Page 89 - Jewish Book Annual Volume 38

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genealogical details are also o f the saga’s characteristics.
Sefer, Sofer, ve’Sippur
joins the two previous works in being a
contribution towards the perpe tuation o f a collective Jewish soul.
It consists o f excerpts from about a thousand sacred books. As in
his previous compilations,
(Days o f Awe) and
(You have Seen), here, too, Agnon proves to be a scholar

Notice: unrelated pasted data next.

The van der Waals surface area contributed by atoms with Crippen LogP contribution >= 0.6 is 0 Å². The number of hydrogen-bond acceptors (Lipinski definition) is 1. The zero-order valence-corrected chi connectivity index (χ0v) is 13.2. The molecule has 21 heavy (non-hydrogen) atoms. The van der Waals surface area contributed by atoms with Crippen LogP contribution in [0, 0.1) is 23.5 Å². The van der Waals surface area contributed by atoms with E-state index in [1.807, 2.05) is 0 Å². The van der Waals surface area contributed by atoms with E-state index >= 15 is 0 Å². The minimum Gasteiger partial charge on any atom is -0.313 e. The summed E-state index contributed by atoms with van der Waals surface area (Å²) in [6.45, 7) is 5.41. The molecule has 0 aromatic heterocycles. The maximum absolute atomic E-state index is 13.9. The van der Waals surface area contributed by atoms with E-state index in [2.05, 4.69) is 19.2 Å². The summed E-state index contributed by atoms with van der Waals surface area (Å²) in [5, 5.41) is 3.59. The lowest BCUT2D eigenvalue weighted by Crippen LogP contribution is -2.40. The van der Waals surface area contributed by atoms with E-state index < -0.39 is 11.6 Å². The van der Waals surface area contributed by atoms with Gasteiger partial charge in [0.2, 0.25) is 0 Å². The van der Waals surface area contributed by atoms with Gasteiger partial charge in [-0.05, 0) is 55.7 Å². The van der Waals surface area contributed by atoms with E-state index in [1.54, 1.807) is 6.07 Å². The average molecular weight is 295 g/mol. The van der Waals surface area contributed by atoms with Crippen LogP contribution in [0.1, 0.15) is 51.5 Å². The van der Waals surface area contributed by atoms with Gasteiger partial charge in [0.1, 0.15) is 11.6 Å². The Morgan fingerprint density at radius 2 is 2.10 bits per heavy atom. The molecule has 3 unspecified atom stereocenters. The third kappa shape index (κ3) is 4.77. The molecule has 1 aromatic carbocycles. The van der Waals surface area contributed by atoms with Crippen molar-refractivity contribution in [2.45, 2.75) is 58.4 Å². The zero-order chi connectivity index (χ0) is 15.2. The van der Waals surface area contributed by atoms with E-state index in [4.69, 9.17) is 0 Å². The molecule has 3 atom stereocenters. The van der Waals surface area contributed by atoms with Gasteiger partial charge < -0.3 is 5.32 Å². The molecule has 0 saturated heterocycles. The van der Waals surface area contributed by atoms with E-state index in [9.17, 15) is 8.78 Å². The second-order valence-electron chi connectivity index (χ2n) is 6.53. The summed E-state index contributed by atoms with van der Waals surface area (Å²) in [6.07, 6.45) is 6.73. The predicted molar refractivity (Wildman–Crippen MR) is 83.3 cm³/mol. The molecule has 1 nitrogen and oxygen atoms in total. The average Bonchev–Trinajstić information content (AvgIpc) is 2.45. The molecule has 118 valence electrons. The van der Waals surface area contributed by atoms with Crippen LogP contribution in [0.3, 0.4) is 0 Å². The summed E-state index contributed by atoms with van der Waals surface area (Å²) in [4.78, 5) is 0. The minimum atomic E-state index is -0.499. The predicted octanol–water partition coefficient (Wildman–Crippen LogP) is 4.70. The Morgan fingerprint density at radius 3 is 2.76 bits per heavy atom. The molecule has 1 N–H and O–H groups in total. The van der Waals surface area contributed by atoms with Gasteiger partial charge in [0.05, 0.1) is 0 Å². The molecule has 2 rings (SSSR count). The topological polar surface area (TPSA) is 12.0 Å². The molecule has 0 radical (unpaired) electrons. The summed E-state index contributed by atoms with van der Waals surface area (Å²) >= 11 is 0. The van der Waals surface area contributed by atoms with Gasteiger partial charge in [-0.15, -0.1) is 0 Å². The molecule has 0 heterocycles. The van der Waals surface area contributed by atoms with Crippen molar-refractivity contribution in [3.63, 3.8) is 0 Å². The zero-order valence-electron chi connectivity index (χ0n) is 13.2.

of great erudition. He seems to believe tha t sacred books are the
guardians o f Israel, and many miracles tha t are recounted in his
stories are in most cases related to such books. His fondest hope is
to be considered a scribe in the primary meaning of the term : A
recorder o f the holy letters.
Agnon’s own view o f his literary work was perhaps best ex­
pressed by himself when he wrote: “It seems to me tha t every­
thing I was shown and everything I was privileged to write is bu t a
commentary, by the means of a story, on the Holy Scriptures and
on the sayings of ou r Rabbis, of blessed memory. And it is possi­
ble, that in one bookcase, amongst all the interpre tations and
commentaries, my stories may also find the ir place” (.
Me’atzmi El